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George’s Story

George Henry Gooding’s birth was registered in the March quarter of 1896 (reference Holborn 1b 710). The Holborn Registration District covered the St. Luke’s district. He had been born on 6 December 1895. His parents were Thomas, a sadler, and Elizabeth and they lived at 18 Chapel Street.

George was baptised on 29 December 1895 at St. Silas Church, Pentonville.

His parents were Thomas and Elizabeth née Robinson. The couple had married on 21 June 1880 at St. Paul’s Church, Clerkenwell. Thomas was 23 years old and a harness maker, and Elizabeth was 18 years old. They lived at 35 Waterloo Street.

Present in the 1901 Census, at 9 Deacon Street Newington were, Thomas Gooding, head of the family aged 44, a horse harness maker who had been born in Mile End. His wife was Elizabeth, aged 38, born in St. Luke’s. Their children were James J. aged 13, and George H. aged 5. Both children were born in St. Luke’s. Thomas and Elizabeth were both deaf and dumb.

George Enters the Workhouse

On 8 June 1909, George aged 13 was admitted to the Constance Road Workhouse Camberwell. He was a scholar. Under ‘observations’ was written ‘epilepsy’.

On 11 September 1909, he was discharged from Constance Road Workhouse Camberwell, to his parents.

Then on 19 July 1910 he was admitted to the Newington Workhouse Westmoreland Road.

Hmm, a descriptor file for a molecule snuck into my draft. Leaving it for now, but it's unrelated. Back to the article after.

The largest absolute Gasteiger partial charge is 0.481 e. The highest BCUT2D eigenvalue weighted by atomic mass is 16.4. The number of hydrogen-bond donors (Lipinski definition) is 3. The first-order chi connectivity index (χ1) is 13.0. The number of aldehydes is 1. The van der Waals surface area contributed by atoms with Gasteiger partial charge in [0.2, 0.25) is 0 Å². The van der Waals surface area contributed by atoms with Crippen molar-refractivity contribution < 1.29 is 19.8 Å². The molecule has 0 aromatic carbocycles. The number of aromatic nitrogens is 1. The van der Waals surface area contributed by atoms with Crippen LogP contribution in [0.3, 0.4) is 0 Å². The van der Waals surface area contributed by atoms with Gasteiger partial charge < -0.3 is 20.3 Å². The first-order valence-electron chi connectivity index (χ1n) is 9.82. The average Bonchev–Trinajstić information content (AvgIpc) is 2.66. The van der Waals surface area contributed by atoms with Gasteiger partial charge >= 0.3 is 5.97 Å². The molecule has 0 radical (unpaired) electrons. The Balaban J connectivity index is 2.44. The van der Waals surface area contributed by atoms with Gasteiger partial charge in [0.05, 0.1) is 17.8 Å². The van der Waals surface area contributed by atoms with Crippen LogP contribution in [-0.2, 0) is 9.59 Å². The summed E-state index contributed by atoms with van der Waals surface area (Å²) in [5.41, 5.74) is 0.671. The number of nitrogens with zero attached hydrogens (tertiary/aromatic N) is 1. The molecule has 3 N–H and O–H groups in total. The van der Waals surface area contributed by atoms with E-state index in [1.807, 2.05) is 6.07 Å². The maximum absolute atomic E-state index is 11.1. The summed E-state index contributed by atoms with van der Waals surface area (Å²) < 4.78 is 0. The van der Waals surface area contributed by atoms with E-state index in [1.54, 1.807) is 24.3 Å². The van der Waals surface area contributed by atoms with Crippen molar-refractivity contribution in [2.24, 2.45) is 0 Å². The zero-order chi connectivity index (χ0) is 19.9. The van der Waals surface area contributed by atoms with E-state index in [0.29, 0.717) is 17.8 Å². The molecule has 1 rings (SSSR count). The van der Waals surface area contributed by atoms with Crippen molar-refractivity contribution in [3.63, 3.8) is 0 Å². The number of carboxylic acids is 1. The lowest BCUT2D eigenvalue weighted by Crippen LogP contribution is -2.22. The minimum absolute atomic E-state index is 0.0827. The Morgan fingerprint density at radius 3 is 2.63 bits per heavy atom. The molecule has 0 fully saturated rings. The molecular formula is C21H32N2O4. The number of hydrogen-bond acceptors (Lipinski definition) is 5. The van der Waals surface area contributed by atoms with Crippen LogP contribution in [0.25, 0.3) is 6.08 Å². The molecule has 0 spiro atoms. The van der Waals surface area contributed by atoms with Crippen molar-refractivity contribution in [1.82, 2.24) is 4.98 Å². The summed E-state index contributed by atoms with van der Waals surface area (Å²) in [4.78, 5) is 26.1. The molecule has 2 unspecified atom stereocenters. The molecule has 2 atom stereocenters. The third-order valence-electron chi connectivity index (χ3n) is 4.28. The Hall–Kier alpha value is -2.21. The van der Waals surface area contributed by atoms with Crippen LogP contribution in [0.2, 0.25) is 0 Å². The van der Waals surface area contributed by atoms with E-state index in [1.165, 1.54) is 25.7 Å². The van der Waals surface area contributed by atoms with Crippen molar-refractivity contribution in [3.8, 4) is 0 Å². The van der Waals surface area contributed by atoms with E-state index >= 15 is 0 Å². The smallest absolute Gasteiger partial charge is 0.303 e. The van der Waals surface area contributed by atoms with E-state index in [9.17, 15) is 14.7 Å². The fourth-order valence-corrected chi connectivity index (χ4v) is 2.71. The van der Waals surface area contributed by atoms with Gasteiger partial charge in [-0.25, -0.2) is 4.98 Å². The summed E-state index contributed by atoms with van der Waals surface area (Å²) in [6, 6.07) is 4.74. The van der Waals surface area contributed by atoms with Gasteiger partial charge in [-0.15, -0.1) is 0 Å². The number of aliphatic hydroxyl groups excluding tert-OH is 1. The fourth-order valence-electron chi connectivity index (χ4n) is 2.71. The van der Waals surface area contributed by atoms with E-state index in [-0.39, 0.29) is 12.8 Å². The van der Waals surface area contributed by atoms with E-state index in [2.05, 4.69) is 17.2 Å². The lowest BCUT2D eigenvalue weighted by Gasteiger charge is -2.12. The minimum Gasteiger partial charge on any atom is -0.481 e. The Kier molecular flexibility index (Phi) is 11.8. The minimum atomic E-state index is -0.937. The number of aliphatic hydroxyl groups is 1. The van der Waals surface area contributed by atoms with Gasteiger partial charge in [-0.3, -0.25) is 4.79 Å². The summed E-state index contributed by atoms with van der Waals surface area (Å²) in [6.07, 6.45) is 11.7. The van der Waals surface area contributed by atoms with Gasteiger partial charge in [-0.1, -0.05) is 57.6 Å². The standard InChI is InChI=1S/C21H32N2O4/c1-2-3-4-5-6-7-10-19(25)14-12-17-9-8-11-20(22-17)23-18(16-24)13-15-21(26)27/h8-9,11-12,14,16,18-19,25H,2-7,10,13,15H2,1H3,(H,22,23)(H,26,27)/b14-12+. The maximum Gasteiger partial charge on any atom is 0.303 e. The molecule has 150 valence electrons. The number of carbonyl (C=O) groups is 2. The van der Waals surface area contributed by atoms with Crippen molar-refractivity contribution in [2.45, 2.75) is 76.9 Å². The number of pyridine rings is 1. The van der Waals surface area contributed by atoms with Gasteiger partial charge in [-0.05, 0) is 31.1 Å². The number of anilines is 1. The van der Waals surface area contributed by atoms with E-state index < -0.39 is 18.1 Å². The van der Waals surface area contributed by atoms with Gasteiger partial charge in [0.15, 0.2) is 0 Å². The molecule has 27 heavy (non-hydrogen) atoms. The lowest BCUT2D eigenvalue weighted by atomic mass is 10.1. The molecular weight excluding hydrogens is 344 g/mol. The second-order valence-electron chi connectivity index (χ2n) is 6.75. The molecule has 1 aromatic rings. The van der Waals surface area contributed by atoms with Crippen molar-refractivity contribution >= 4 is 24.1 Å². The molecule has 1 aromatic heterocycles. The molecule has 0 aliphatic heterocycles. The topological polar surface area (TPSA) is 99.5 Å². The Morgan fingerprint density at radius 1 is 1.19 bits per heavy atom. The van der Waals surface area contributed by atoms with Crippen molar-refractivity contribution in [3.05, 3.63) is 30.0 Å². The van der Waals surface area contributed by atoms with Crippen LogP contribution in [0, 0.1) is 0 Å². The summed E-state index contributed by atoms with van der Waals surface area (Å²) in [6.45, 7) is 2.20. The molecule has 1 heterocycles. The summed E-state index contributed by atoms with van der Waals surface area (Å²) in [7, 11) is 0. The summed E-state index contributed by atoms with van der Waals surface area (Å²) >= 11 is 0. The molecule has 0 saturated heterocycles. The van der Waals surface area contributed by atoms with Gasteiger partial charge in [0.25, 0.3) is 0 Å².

On 20 July 1910 aged 14, he was discharged from Newington Workhouse to the Infirmary.

Comment : Deacon Street is about half a mile from the Newington Workhouse in Westmoreland Road. Both are roads turning off the Walworth Road.

On 17 March 1911, he was admitted to Newington Workhouse aged 16. Under ‘calling’ was written the date ‘6.12.1895’. This was his date of birth.

The Census of 1911 was taken on the night of 2/3 April. At 56 Villa Street Walworth were Thomas Gooding the head of the family, aged 53, a leather harness-maker, Elizabeth his wife aged 43, and their daughter Charlotte aged 28, a tin box maker. All were born in Islington. Thomas and Elizabeth had been married for 26 years. They had 7 children, 3 of whom had died. They were both deaf and dumb.

Also in the Census, as an inmate of the Newington Workhouse, was George Henry Gooding aged 15. He had no occupation and was born in Islington.

On 12 April 1911 he was discharged from the Newington Workhouse ‘to mother’.

On 7 April 1912 George age 16, now an errand boy, was admitted to Newington Workhouse.

On 12 April 1912, he was discharged from Newington Workhouse to ‘Belmont’.
Comment : Belmont refers to Banstead Asylum in Belmont, Sutton.

On 3 June 1913, aged 17, he was admitted to St. George’s Workhouse Mint Street Southwark. He was discharged on 9 June 1913 to Long Grove Asylum.

In 1918, George died aged 22 in Long Grove Asylum. His death was registered in the March quarter of 1918 (reference Epsom 2a 94).

Written by Tony McGarry

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